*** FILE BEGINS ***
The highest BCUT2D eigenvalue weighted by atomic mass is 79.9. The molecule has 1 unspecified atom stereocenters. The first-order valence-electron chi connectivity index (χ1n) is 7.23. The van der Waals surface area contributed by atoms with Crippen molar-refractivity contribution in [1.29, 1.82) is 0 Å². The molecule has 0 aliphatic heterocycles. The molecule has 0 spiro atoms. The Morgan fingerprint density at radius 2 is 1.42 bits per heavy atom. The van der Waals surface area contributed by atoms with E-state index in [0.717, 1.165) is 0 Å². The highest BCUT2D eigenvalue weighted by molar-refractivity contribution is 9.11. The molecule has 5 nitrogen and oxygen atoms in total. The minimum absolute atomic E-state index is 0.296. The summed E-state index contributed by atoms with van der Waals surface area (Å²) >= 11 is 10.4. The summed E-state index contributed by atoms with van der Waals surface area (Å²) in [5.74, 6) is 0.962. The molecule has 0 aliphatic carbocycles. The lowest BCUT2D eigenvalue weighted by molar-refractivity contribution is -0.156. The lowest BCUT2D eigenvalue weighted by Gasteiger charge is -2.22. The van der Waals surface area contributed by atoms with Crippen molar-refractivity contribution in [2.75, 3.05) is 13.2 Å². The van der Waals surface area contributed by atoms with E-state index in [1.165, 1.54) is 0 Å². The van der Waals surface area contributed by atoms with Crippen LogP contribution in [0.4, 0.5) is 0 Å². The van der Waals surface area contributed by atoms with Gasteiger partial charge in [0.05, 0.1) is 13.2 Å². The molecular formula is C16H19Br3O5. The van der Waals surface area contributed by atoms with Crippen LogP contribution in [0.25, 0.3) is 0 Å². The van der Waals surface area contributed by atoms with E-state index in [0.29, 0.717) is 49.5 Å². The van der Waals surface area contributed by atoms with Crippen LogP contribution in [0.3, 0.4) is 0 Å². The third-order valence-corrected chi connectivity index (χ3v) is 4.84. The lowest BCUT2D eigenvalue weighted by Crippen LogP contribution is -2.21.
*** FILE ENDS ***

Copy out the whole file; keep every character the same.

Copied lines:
The highest BCUT2D eigenvalue weighted by atomic mass is 79.9. The molecule has 1 unspecified atom stereocenters. The first-order valence-electron chi connectivity index (χ1n) is 7.23. The van der Waals surface area contributed by atoms with Crippen molar-refractivity contribution in [1.29, 1.82) is 0 Å². The molecule has 0 aliphatic heterocycles. The molecule has 0 spiro atoms. The Morgan fingerprint density at radius 2 is 1.42 bits per heavy atom. The van der Waals surface area contributed by atoms with E-state index in [0.717, 1.165) is 0 Å². The highest BCUT2D eigenvalue weighted by molar-refractivity contribution is 9.11. The molecule has 5 nitrogen and oxygen atoms in total. The minimum absolute atomic E-state index is 0.296. The summed E-state index contributed by atoms with van der Waals surface area (Å²) >= 11 is 10.4. The summed E-state index contributed by atoms with van der Waals surface area (Å²) in [5.74, 6) is 0.962. The molecule has 0 aliphatic carbocycles. The lowest BCUT2D eigenvalue weighted by molar-refractivity contribution is -0.156. The lowest BCUT2D eigenvalue weighted by Gasteiger charge is -2.22. The van der Waals surface area contributed by atoms with Crippen molar-refractivity contribution in [2.75, 3.05) is 13.2 Å². The van der Waals surface area contributed by atoms with E-state index in [1.165, 1.54) is 0 Å². The van der Waals surface area contributed by atoms with Crippen LogP contribution in [0.4, 0.5) is 0 Å². The van der Waals surface area contributed by atoms with Gasteiger partial charge in [0.05, 0.1) is 13.2 Å². The molecular formula is C16H19Br3O5. The van der Waals surface area contributed by atoms with Crippen LogP contribution in [0.25, 0.3) is 0 Å². The van der Waals surface area contributed by atoms with E-state index in [0.29, 0.717) is 49.5 Å². The van der Waals surface area contributed by atoms with Crippen LogP contribution in [0.3, 0.4) is 0 Å². The third-order valence-corrected chi connectivity index (χ3v) is 4.84. The lowest BCUT2D eigenvalue weighted by Crippen LogP contribution is -2.21.